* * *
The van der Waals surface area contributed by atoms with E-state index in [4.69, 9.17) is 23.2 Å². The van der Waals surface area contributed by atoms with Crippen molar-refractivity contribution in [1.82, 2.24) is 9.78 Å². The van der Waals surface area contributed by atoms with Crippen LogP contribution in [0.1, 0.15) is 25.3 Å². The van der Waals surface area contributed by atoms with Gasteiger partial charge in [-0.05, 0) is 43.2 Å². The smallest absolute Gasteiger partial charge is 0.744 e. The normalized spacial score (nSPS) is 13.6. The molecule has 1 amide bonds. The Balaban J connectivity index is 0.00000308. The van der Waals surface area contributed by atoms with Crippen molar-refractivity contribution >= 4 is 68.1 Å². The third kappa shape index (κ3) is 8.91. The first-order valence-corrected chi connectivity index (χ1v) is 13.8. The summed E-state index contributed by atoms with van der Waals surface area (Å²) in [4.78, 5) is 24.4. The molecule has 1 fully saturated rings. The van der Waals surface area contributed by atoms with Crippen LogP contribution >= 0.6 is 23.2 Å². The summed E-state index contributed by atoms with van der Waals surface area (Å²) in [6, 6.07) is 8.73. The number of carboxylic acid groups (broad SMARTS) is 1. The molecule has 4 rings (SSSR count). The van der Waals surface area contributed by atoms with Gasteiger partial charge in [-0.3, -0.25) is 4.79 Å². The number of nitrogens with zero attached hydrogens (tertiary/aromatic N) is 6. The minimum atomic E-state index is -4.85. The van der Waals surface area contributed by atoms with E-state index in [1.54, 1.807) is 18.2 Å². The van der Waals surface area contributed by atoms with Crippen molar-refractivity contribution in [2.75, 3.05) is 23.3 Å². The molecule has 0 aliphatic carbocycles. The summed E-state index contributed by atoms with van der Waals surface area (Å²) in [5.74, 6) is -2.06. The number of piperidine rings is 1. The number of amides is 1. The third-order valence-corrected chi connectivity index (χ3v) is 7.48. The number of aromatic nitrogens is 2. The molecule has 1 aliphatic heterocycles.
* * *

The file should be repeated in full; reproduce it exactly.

The van der Waals surface area contributed by atoms with E-state index in [4.69, 9.17) is 23.2 Å². The van der Waals surface area contributed by atoms with Crippen molar-refractivity contribution in [1.82, 2.24) is 9.78 Å². The van der Waals surface area contributed by atoms with Crippen LogP contribution in [0.1, 0.15) is 25.3 Å². The van der Waals surface area contributed by atoms with Gasteiger partial charge in [-0.05, 0) is 43.2 Å². The smallest absolute Gasteiger partial charge is 0.744 e. The normalized spacial score (nSPS) is 13.6. The molecule has 1 amide bonds. The Balaban J connectivity index is 0.00000308. The van der Waals surface area contributed by atoms with Crippen molar-refractivity contribution >= 4 is 68.1 Å². The third kappa shape index (κ3) is 8.91. The first-order valence-corrected chi connectivity index (χ1v) is 13.8. The summed E-state index contributed by atoms with van der Waals surface area (Å²) in [4.78, 5) is 24.4. The molecule has 1 fully saturated rings. The van der Waals surface area contributed by atoms with Crippen LogP contribution >= 0.6 is 23.2 Å². The summed E-state index contributed by atoms with van der Waals surface area (Å²) in [6, 6.07) is 8.73. The number of carboxylic acid groups (broad SMARTS) is 1. The molecule has 4 rings (SSSR count). The van der Waals surface area contributed by atoms with Gasteiger partial charge in [-0.3, -0.25) is 4.79 Å². The number of nitrogens with zero attached hydrogens (tertiary/aromatic N) is 6. The minimum atomic E-state index is -4.85. The van der Waals surface area contributed by atoms with E-state index in [1.54, 1.807) is 18.2 Å². The van der Waals surface area contributed by atoms with Crippen molar-refractivity contribution in [2.75, 3.05) is 23.3 Å². The molecule has 0 aliphatic carbocycles. The summed E-state index contributed by atoms with van der Waals surface area (Å²) in [5.74, 6) is -2.06. The number of piperidine rings is 1. The number of amides is 1. The third-order valence-corrected chi connectivity index (χ3v) is 7.48. The number of aromatic nitrogens is 2. The molecule has 1 aliphatic heterocycles.